Coherent optical turns 5: Here’s how it was made
Five years ago this week at OFC/NFOEC, on March 12, 2008, digital coherent optical technology was officially unveiled to the world. At the time, the industry doubted if commercializing coherent fiber optic transport was even possible, much less the future of optical communications.
For many vendors in the industry, that sentiment remained the same for far too long, leaving the team at Ciena holding the torch on the promise of coherent technology as the future of optical transport.
Today, coherent-based transport is now the de-facto standard as service providers look to upgrade their overburdened transport networks to speeds of 40G, 100G and beyond. But while industry’s coalescence around coherent optical technology is a relatively recent event, the path of innovation and effort that has taken us to this point stretches back over a decade.
And much of that long path of innovation has been inspired by a team of engineers in Ciena’s R&D labs. It was in these R&D labs – including Ciena’s main R&D facility in Ottawa – that a team of over 100 people pioneered coherent optical technology, a truly revolutionary creation that can almost magically transform old and overburdened 10G optical networks into superhighways of 40G, 100G and beyond.
This is the story of how that team pulled together an impressive collection of technology innovations that created a completely new way of transporting data over fiber, and in the processes helped change the direction of the entire optical networking industry.
A Painful Experience
To fully appreciate the impact that coherent optical technology has had on the telecom industry, you need to understand the barriers that optical vendors ran into as they looked to develop the next step in transport past 10G – and that story begins back in the go-go dot.com days of the late 1990s.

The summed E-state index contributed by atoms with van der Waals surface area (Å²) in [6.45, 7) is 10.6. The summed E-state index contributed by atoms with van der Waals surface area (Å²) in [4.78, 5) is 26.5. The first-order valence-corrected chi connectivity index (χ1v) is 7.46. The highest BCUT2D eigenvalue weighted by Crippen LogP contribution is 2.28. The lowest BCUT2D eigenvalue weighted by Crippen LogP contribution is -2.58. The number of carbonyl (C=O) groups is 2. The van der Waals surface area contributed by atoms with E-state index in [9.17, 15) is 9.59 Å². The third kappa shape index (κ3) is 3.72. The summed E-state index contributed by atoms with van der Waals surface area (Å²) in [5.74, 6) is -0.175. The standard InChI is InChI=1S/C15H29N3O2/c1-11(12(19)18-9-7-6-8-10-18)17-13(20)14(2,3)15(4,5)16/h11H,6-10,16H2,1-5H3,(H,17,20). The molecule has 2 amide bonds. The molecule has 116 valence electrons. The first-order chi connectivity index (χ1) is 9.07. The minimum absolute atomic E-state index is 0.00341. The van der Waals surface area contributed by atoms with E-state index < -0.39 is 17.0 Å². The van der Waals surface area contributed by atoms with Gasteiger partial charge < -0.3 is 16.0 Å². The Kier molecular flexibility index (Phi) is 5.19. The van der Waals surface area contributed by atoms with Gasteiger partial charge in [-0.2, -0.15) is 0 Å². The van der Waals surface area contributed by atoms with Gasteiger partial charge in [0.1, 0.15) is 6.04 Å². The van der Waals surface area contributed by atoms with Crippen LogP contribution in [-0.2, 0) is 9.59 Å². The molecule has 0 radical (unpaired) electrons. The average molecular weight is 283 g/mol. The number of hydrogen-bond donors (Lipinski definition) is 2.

It was the Fall of 1999, and over 175,000 attendees had descended on Geneva, Switzerland, for Telecom 99, the ‘Super Bowl’ of industry trade shows hosted by the ITU. The optical industry was in boom times, as network operators worldwide were scrambling to deploy new 10G fiber networks in an effort to cash in on the seemingly endless demand for bandwidth associated with the dot.com era.
A team of engineers at Nortel had spent many weeks putting the finishing touches on a new optical transport demo unveiled on the company’s booth at Telecom 99. The demo was an industry-first – transmitting 80 Gbps of data over a single wavelength of light across a span of 480 kilometers from Geneva to Paris – and it caught the attention of the entire industry.
Publicly, the team was all smiles. It was an amazing feat of technical leadership and engineering know-how. But behind the scenes, the atmosphere was more subdued.
“What we first began to see at Telecom 99 was that we could achieve these high speeds the brute force way, but it was really, really painful,” said Dino DiPerna in an interview. Dino, along with many in his team, were brought on by Ciena as part of the company’s 2010 acquisition of Nortel’s optical business. He now serves as Ciena’s Vice President of Engineering and is based in Ottawa.
By ‘brute force’ Dino is referring to the traditional time-division multiplexing (TDM) method that had been used until then to speed up optical transmission – basically turning the light on and off at increasingly faster speeds (also called the baud rate). “But once you start pushing past 10 billion times per second, you begin running into significant problems,” said DiPerna.
These same problems were also being felt with the development of Ciena’s next big optical endeavor. Dubbed “Project Equinox,” the R&D team in Ottawa was working on commercializing a 40G optical transport product. Like the demo at Telecom Geneva, it achieved faster transmission speeds by speeding up the baud rate – and that turned out to be a very complex undertaking.
The Limits of Light
Those complexities had to do with the underlying boundaries of what you can do with light. The fundamental issue at hand was the natural spread and propagation of light as it travels along the fiber – created by two phenomenon called chromatic dispersion and polarization mode dispersion, or PMD. As you push past 10G speeds, the tolerance to chromatic dispersion goes down with the square of the baud rate. Due to PMD and noise from optical amplifiers, a 40 Gbaud stream will lose 75% of its reach compared to a 10 Gbaud stream.
This reach limitation had two consequences. First, it meant adding more of the costly regenerators to the network. Second, it meant that the underlying fiber plant required a more expensive, high-quality fiber to operate properly at 40G transmission speeds.